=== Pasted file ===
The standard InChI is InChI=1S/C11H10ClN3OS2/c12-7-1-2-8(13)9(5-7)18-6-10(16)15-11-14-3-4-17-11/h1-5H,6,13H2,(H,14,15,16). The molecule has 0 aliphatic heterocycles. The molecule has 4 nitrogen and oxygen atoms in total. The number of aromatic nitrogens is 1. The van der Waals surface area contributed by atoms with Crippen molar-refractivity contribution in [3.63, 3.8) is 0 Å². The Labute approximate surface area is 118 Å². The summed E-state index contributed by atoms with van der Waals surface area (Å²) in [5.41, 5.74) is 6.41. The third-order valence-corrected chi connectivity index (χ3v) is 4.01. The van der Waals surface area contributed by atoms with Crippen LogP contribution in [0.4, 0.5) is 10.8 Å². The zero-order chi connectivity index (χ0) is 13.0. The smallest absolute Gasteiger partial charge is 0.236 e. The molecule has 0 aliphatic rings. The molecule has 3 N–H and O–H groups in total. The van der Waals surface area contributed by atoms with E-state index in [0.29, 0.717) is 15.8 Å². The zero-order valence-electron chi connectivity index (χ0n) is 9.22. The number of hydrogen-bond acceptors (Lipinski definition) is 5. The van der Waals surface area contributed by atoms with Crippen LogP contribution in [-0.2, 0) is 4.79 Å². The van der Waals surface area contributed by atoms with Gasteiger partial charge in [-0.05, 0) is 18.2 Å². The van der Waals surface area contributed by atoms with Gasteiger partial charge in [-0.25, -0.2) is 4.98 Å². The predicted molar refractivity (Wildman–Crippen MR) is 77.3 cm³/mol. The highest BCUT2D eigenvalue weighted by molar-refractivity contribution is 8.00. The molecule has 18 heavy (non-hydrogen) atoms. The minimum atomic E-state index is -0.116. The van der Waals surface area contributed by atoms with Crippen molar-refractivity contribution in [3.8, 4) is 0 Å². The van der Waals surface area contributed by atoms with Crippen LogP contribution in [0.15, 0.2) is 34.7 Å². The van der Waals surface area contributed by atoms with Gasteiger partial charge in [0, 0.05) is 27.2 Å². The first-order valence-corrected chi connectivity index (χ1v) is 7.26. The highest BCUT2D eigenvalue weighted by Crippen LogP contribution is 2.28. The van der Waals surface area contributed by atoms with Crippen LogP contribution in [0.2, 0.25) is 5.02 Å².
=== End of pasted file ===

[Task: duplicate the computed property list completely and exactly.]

The standard InChI is InChI=1S/C11H10ClN3OS2/c12-7-1-2-8(13)9(5-7)18-6-10(16)15-11-14-3-4-17-11/h1-5H,6,13H2,(H,14,15,16). The molecule has 0 aliphatic heterocycles. The molecule has 4 nitrogen and oxygen atoms in total. The number of aromatic nitrogens is 1. The van der Waals surface area contributed by atoms with Crippen molar-refractivity contribution in [3.63, 3.8) is 0 Å². The Labute approximate surface area is 118 Å². The summed E-state index contributed by atoms with van der Waals surface area (Å²) in [5.41, 5.74) is 6.41. The third-order valence-corrected chi connectivity index (χ3v) is 4.01. The van der Waals surface area contributed by atoms with Crippen LogP contribution in [0.4, 0.5) is 10.8 Å². The zero-order chi connectivity index (χ0) is 13.0. The smallest absolute Gasteiger partial charge is 0.236 e. The molecule has 0 aliphatic rings. The molecule has 3 N–H and O–H groups in total. The van der Waals surface area contributed by atoms with E-state index in [0.29, 0.717) is 15.8 Å². The zero-order valence-electron chi connectivity index (χ0n) is 9.22. The number of hydrogen-bond acceptors (Lipinski definition) is 5. The van der Waals surface area contributed by atoms with Crippen LogP contribution in [-0.2, 0) is 4.79 Å². The van der Waals surface area contributed by atoms with Gasteiger partial charge in [-0.05, 0) is 18.2 Å². The van der Waals surface area contributed by atoms with Gasteiger partial charge in [-0.25, -0.2) is 4.98 Å². The predicted molar refractivity (Wildman–Crippen MR) is 77.3 cm³/mol. The highest BCUT2D eigenvalue weighted by molar-refractivity contribution is 8.00. The molecule has 18 heavy (non-hydrogen) atoms. The minimum atomic E-state index is -0.116. The van der Waals surface area contributed by atoms with Crippen molar-refractivity contribution in [3.8, 4) is 0 Å². The van der Waals surface area contributed by atoms with Crippen LogP contribution in [0.15, 0.2) is 34.7 Å². The van der Waals surface area contributed by atoms with Gasteiger partial charge in [0, 0.05) is 27.2 Å². The first-order valence-corrected chi connectivity index (χ1v) is 7.26. The highest BCUT2D eigenvalue weighted by Crippen LogP contribution is 2.28. The van der Waals surface area contributed by atoms with Crippen LogP contribution in [0.2, 0.25) is 5.02 Å².